SOURCE: GIC Capital, Inc.

April 10, 2006 07:15 ET

GIC Sees Growth in US Private Equity Market

NEW YORK, NY -- (MARKET WIRE) -- April 10, 2006 --We are seeing the "golden age" of private equity, at least according to Dimitri Elkin, Managing Director of GIC Capital, and a former executive of Kohlberg Kravis Roberts & Co., a New York buyout giant.

Private equity returns are as good as they have ever been. For many years, KKR's best performance was with the 1986 fund that delivered a 35% return, driven by such successes as Safeway and Beatrice. The returns on KKR's subsequent funds dropped below 20%, and few thought that the success of the eighties could ever be repeated. Yet the recent Millennium fund delivered returns of 40%, KKR's best ever. Many other leading funds -- TH Lee, Apollo, Blackstone and others -- have delivered equally strong returns in the past several years.

This strong performance was achieved at a time when private equity firms adopted a friendlier and more collaborative approach towards their corporate targets, a sharp contrast with the bidding wars and hostile takeover tactics of the 1980s.

Among institutional investors, the private equity asset class has never been more popular. Pension funds and family offices are increasing their allocation to private equity, which resulted in private equity firms raising funds of record-breaking size. Last month, the Texas Pacific Group announced the closing of a record $14 billion investment vehicle; Blackstone, Carlyle and several other firms are racing to beat this record. An increasing number of institutional investors no longer consider private equity to be an "alternative asset," but rather a standard component of a well diversified portfolio.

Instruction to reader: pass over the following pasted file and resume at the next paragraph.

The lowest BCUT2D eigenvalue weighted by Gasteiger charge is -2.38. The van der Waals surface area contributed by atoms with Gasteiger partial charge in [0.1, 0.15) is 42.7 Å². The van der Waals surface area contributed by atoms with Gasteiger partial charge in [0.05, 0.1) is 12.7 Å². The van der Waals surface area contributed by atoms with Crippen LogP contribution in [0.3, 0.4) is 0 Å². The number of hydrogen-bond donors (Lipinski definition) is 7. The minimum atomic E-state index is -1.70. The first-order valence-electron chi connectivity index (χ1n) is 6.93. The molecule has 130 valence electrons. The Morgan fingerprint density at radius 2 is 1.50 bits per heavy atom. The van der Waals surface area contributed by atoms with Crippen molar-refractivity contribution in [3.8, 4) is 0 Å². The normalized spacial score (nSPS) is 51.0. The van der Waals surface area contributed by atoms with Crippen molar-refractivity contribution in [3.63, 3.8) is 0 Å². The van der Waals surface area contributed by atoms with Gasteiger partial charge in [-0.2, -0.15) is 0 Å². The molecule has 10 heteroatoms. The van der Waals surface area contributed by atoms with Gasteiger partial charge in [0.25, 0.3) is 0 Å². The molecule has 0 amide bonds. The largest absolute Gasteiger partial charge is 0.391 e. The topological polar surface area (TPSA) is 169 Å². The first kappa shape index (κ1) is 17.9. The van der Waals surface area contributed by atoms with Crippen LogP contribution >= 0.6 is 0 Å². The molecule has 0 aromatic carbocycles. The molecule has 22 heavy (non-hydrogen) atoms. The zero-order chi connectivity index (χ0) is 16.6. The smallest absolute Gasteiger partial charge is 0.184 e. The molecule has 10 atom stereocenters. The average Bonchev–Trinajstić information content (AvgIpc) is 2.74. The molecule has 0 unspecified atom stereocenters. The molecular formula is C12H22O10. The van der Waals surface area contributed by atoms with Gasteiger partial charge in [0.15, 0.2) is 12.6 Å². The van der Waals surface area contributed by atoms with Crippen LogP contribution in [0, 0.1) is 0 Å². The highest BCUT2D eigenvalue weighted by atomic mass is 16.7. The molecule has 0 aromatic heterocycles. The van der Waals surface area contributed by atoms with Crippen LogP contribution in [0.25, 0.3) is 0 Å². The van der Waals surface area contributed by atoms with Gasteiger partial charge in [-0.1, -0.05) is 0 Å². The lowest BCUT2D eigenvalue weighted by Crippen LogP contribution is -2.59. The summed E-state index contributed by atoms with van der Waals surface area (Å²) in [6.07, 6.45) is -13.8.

What gives? Private equity has significantly outperformed public equities in the last five years. Corporate scandals, poor governance, Wall Street analysts' bias, excessive focus on quarterly earnings, and the new burden of Sarbanes-Oxley -- all of this has contributed to the real or perceived risk of owning shares in public companies. Privately held corporations have avoided many of these problems, partly due to lower "agency cost," or the difference in incentives between management and shareholders. Some see the recent private equity upturn as vindication for Michael Jensen, an influential Harvard Business School professor who has preached the gospel of agency cost for years, and whose 1989 article "Eclipse of the Public Corporation," is an HBS classic.

The private equity deal environment will continue to be strong in the short to medium term, says Elkin, who expects to see more deals at GIC Capital in the next 18 months. The economy continues to grow, and debt markets continue to provide attractive levels of leverage. But some industry experts give a word of caution, reminding us that the true test always comes in a downturn, and that private equity firms need to continue to maintain high standards of performance to be able to sustain the current level of activity and success.

"It is really important to preserve investors' trust by maintaining investment discipline, and avoiding excessive leverage and the other mistakes of the 1980s," says Elkin.

Contact Information

  • Greenaway Investment Company, LLC
    Ms. Sanne Enermark
    (212) 380-1271